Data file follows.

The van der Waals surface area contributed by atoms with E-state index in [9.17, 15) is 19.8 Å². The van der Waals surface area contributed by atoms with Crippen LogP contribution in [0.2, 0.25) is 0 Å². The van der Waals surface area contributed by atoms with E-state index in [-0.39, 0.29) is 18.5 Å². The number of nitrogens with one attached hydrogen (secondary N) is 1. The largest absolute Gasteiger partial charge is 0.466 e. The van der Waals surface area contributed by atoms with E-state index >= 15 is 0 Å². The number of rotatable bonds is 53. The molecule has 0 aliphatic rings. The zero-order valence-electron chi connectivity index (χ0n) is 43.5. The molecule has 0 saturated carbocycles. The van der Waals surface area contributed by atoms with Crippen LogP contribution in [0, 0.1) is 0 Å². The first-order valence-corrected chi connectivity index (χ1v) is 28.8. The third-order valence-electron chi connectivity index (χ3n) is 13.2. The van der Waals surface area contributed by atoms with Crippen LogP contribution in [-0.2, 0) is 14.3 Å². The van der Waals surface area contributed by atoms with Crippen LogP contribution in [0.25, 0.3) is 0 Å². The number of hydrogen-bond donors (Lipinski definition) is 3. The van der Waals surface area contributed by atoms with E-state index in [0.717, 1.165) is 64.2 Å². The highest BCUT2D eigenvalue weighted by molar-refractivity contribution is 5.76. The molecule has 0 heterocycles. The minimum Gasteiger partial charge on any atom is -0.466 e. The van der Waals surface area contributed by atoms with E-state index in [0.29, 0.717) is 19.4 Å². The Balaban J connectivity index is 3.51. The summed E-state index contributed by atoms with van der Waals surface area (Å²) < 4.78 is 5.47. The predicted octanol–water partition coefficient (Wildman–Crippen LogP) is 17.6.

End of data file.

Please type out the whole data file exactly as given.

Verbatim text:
The van der Waals surface area contributed by atoms with E-state index in [9.17, 15) is 19.8 Å². The van der Waals surface area contributed by atoms with Crippen LogP contribution in [0.2, 0.25) is 0 Å². The van der Waals surface area contributed by atoms with E-state index in [-0.39, 0.29) is 18.5 Å². The number of nitrogens with one attached hydrogen (secondary N) is 1. The largest absolute Gasteiger partial charge is 0.466 e. The van der Waals surface area contributed by atoms with E-state index >= 15 is 0 Å². The number of rotatable bonds is 53. The molecule has 0 aliphatic rings. The zero-order valence-electron chi connectivity index (χ0n) is 43.5. The molecule has 0 saturated carbocycles. The van der Waals surface area contributed by atoms with Crippen LogP contribution in [0, 0.1) is 0 Å². The first-order valence-corrected chi connectivity index (χ1v) is 28.8. The third-order valence-electron chi connectivity index (χ3n) is 13.2. The van der Waals surface area contributed by atoms with Crippen LogP contribution in [-0.2, 0) is 14.3 Å². The van der Waals surface area contributed by atoms with Crippen LogP contribution in [0.25, 0.3) is 0 Å². The number of hydrogen-bond donors (Lipinski definition) is 3. The van der Waals surface area contributed by atoms with E-state index in [0.717, 1.165) is 64.2 Å². The highest BCUT2D eigenvalue weighted by molar-refractivity contribution is 5.76. The molecule has 0 heterocycles. The minimum Gasteiger partial charge on any atom is -0.466 e. The van der Waals surface area contributed by atoms with E-state index in [0.29, 0.717) is 19.4 Å². The Balaban J connectivity index is 3.51. The summed E-state index contributed by atoms with van der Waals surface area (Å²) < 4.78 is 5.47. The predicted octanol–water partition coefficient (Wildman–Crippen LogP) is 17.6.